Given what are minds are capable of, and given that only a handful of our dreams ever can become reality, is it possible that we can dream up questions which have no answer?  I can ask a lot of questions that have no answer.  For instance I might ask “When we build a ship capable of traveling across the galaxy how many planets can one visit in a lifetime?”  Of course there are answers that you can give, but how much accuracy or value would such an answer have?  It is first contingent on a device we don’t have, asks us to know the number of planets in the galaxy which is something we don’t know, and we also are uncertain what our lifetimes might be at some future date when this device is available.  Such a question might have value.  If I cared enough about the answer I may devote my life to trying to see out into our galaxy more clearly, or build a faster than light speed spaceship, or perhaps try to increase our life expectancy, so that one day people can see lots of planets potentially.

The question is a loaded one because of all the uncertainties in the question, and it has no precise answer.  There are however grander questions we can ask.  What does God want from us?  There is uncertainty as to God’s existence so the answer becomes difficult.  And even if there was one, most cultures disagree on God’s nature, so trying to determine what God wants becomes rather challenging.

From library.sasaustin.org

But we can get even grander.  What is the meaning of life?   I would respond back with “whose life?” or “how do you define life?”  But let’s go a step further to a related question: Why are we here?  The simplest of all questions.  Not much ambiguity to it all.  Those who might have an answer have no evidence to back it up.  Many would simply say they don’t know.  And answers of course vary from person to person.  Of all the many questions we can ask, perhaps we can answer them all;  partly by answering some smaller questions first before getting to the bigger parent question.  But what if there are some questions like “Why are we here?”  that have no answer?  What if this question is a simply a product of our wonderful minds.  Nevertheless one of our inventions.  We invent machines, concepts, why not questions? And while the question “Why are we here?” seems a natural question to ask,  must every question have an answer?  Maybe our answers are inventions as well. What if the only answer to that question is “We just are”.  That seems quite unsatisfying because “Why” has not been addressed.  Making it not really the answer at all.  Just a truth which we might have to accept.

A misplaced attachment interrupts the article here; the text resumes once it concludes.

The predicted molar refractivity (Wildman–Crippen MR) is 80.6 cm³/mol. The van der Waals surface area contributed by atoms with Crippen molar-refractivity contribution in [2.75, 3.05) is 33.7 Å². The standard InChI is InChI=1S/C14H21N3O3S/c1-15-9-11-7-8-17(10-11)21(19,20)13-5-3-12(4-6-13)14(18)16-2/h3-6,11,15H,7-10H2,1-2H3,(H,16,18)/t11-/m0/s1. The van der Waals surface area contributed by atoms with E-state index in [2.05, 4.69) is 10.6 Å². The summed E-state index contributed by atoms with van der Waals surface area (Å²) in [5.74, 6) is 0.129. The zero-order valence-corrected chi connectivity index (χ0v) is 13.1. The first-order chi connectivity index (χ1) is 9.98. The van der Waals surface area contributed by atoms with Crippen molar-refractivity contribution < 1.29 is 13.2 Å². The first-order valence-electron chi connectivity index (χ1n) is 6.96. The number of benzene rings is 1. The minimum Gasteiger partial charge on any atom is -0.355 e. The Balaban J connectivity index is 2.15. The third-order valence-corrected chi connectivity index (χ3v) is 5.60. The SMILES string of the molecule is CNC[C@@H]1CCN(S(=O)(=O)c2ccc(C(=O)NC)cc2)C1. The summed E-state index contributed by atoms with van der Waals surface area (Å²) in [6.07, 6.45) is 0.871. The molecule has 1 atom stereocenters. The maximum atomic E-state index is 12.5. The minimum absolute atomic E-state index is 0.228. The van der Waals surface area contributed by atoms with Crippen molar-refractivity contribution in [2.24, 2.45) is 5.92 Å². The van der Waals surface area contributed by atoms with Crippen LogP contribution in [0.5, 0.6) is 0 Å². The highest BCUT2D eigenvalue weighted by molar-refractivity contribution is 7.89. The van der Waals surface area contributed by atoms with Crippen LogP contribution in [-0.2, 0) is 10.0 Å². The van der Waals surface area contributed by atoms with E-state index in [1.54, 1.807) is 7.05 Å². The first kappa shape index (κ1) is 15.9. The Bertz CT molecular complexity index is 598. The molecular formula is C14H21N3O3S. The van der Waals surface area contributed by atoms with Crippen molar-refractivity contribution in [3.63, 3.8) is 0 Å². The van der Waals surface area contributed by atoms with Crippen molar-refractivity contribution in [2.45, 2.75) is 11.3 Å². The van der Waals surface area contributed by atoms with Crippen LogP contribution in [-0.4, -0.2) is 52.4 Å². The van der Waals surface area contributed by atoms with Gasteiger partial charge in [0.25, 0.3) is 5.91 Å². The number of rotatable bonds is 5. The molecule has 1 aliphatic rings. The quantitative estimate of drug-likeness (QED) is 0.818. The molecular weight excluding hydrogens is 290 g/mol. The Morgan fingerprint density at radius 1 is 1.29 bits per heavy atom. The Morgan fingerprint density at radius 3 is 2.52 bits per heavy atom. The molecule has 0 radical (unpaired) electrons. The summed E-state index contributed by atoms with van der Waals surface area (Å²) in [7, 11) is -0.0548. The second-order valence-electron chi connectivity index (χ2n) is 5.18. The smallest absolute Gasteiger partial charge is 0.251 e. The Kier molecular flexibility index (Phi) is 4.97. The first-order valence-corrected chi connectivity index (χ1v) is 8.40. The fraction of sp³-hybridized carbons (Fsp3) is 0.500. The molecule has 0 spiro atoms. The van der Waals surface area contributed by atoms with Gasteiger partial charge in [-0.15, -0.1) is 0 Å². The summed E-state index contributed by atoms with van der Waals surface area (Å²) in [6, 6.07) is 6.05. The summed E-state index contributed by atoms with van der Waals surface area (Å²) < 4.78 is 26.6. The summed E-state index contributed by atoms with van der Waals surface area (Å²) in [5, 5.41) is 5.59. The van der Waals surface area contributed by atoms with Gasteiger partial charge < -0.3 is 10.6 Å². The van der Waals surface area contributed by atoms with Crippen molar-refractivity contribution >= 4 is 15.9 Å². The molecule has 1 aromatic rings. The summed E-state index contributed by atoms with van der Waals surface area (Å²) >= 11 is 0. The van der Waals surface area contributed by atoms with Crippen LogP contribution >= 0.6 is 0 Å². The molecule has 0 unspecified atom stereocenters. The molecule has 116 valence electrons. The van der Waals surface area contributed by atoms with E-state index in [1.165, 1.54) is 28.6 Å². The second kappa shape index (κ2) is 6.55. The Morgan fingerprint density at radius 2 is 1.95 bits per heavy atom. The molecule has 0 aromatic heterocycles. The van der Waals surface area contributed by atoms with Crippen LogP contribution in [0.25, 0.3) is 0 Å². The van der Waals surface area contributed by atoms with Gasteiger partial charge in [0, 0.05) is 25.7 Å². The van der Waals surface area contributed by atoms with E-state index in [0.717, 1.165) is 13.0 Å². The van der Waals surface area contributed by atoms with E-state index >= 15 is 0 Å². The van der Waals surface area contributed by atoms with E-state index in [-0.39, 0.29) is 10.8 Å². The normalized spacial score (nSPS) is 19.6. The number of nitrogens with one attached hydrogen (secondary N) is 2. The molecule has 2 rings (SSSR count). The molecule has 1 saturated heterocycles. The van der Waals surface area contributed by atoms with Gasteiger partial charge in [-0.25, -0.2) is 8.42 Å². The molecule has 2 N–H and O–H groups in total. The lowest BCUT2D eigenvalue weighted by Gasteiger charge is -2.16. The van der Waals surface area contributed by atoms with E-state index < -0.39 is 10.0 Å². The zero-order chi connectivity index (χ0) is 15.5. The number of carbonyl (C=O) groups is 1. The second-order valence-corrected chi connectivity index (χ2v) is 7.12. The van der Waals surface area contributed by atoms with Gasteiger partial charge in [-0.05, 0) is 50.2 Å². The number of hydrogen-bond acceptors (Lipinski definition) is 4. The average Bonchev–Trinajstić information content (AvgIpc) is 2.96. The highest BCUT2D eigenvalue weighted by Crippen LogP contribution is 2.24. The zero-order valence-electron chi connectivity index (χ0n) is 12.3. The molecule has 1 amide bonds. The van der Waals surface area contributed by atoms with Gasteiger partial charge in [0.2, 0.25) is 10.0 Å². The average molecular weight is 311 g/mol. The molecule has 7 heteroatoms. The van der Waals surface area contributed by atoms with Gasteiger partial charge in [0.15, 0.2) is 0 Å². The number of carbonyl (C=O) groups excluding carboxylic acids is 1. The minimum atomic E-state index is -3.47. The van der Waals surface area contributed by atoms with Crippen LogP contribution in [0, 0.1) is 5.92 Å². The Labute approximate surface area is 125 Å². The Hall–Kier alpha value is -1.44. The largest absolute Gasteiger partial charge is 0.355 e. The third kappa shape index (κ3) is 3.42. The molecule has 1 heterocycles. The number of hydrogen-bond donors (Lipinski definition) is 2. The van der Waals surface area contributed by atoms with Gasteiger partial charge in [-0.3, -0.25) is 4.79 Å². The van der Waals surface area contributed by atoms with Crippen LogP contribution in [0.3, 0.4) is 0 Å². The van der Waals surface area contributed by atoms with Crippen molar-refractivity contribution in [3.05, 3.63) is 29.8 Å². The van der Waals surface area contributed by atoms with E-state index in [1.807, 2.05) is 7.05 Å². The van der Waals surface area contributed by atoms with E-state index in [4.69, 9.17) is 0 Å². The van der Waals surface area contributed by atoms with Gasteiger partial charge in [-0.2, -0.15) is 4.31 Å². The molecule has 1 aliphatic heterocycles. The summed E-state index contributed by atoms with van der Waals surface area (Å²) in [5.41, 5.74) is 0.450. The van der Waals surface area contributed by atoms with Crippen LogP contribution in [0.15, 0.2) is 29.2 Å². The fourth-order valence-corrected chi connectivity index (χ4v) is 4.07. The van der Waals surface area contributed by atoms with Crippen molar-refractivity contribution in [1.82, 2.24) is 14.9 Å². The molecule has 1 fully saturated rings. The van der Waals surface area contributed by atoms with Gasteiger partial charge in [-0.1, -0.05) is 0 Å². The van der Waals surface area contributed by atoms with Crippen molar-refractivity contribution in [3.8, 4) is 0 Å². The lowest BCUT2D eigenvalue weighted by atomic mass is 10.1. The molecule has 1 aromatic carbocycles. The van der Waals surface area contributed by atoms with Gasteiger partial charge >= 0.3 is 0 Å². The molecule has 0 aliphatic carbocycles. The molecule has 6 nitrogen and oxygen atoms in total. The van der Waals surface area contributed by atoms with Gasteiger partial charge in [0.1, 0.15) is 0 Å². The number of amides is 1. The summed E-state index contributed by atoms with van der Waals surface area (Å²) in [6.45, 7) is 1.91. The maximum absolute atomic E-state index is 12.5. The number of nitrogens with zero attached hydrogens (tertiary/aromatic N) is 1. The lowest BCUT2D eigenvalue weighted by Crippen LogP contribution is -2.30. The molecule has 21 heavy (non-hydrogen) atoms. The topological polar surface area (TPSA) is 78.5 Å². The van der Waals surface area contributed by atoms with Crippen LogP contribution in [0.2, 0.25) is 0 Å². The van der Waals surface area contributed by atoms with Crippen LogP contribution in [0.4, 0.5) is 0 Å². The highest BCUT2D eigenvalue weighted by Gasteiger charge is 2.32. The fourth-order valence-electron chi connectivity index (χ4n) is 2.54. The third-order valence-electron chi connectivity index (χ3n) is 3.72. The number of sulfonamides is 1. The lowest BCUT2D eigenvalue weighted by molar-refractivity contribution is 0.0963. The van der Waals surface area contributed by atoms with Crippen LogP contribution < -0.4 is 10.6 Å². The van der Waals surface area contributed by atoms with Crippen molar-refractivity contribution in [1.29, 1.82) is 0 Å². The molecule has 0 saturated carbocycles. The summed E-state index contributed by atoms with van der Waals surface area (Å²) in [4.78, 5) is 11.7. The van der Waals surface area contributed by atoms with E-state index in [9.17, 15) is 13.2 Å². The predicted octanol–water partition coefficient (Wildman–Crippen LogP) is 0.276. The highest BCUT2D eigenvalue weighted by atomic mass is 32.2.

And if “Why are we here?” really has no answer, can’t existence still be wonderful? Does there have to be some grand plan in order for you to be happy?  Is there no value in a satisfying career, making the world a better place, raising your child to be happy and strong, bringing smiles to the faces of friends and family, giving to those who have less than you?  Maybe it is these smaller questions we should be trying to answer with our lives.  The bigger question has almost no value to the countless millions who live in abject poverty. If you are reading (or writing this blog) you have the privilege in life to ponder this big question more deeply.  Would the answer really change you all that much?  Is the answer preventing you from being a good person?  Do you need an answer to see that love is better than hate?  That peace is better than violence?  That generosity is better than greed?  Would an answer make learning physics, chemistry, or biology meaningless?  Would an answer make creating art, writing, or making music any less enjoyable or meaningful?

The only seems clear is that there are many questions to be asked, many questions that are important, and that we should never stop asking questions. 🙂